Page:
Description
BACKGROUND OF THE INVENTION

This invention relates to a radial piston machine, such as a pump or motor.

Radial piston machines are well known in the art and are, therefore, not considered to require a detailed description as to their operation. It is known that the pressure acting on the cylinder bores of the rotor, which are located at the high-pressure side, presses the rotor against the mounting shaft in the area of the high-pressure fluid control opening. This force is opposed by pressure fields which develop in the gap between the shaft and the rotor, above the sealing lands and supporting lands in the region of the high-pressure control opening; it is also opposed by the force which acts above the high-pressure control opening upon the rotor.

Depending upon the dimensioning of the sealing lands and the supporting lands, and of the high-pressure control opening, the forces of the pressure fields which tend to lift the rotor body off the shaft may be greater than the force pressing it against the shaft. If this occurs, the rotor will contact the shaft in the region of the low-pressure fluid control opening with a consequent enlargement of the space between the shaft and rotor in the region of the high-pressure control opening, and with a concomitant undesirable increase in leakage losses.

SUMMARY OF THE INVENTION

It is an object of this invention to provide a radial piston machine which avoids the aforementioned disadvantages of the prior art.

More particularly, it is one object of the invention to provide an improved radial piston machine in which the gap dimension between shaft and rotor in the region of the high-pressure fluid control opening is maintained small due to automatically acting hydrostatic pressure compensation.

In keeping with these and other objects which will become apparent hereafter, one feature of the invention resides in a radial piston machine, i.e., a radial fluid motor or pump, which, briefly stated, comprises a housing; a shaft in said housing and formed with two axially spaced circumferential grooves and intermediate the same with a high-pressure fluid control opening and with a diametrically opposite low-pressure fluid control opening, sealing lands intermediate said control openings and said circumferential grooves, a first and a second set of supporting lands adjacent said circumferential grooves at the axially outwardly directed sides thereof, a first pair of part-circumferential recesses formed in said first set and axially flanking said high-pressure fluid control opening and a second pair of part-circumferential recesses formed in said second set and axially flanking said low-pressure fluid control opening; a cylinder barrel rotatably mounted on said shaft and formed with cylinder bores having inner ends which intermittently communicate with the respective control openings; pistons reciprocable in the respective cylinder bores; and means communicating the recesses of said first pair with a space having a fluid pressure lower than that of said high-pressure fluid control opening and/or communicating the recesses of said second pair with said circumferential grooves.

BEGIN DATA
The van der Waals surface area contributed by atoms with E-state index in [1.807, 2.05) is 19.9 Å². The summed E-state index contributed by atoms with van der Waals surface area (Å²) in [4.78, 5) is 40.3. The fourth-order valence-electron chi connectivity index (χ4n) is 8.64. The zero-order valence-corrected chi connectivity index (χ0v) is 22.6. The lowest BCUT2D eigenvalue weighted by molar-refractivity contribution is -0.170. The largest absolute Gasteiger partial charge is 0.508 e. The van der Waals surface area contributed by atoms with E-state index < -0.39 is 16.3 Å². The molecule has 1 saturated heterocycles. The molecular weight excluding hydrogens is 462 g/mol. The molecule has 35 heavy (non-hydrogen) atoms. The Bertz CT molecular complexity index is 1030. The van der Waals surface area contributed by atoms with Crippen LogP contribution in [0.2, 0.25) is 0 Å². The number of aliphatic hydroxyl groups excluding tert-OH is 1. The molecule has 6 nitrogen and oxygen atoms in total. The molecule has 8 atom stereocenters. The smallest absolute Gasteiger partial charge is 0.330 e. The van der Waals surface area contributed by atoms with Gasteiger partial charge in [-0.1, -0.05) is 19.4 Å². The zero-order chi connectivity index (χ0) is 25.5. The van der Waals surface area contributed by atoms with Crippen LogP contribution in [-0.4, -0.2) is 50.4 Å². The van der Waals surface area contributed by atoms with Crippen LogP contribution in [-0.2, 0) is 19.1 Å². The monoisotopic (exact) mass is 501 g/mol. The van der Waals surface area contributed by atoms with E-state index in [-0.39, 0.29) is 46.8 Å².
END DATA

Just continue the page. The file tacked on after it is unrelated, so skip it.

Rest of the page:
The circumferential grooves receive leakage fluid; as long as any significant fluid pressure prevails in these grooves, the hydrostatic forces acting above the supporting lands in the region of the high-pressure fluid control opening are reduced and/or those in the region of the low-pressure fluid control opening are increased. Therefore, the gap height (in radial direction) in the region of the high-pressure control opening is decreased which results in a concomitant reduction of fluid leakage losses. This is achieved without the equilibrium of forces at the shaft being so changed that a metallic contact between shaft and rotor could occur, leading to wear due to friction.

The avoidance of such contact is assured, due to the fact that the fluid pressure in the circumferentially complete grooves drops, as leakage losses drop, until a condition of equilibrium is achieved.

The novel features which are considered as characteristic for the invention are set forth in particular in the appended claims. The invention itself, however, both as to its construction and its method of operation, together with additional objects and advantages thereof, will be best understood from the following description of specific embodiments when read in connection with the accompanying drawing.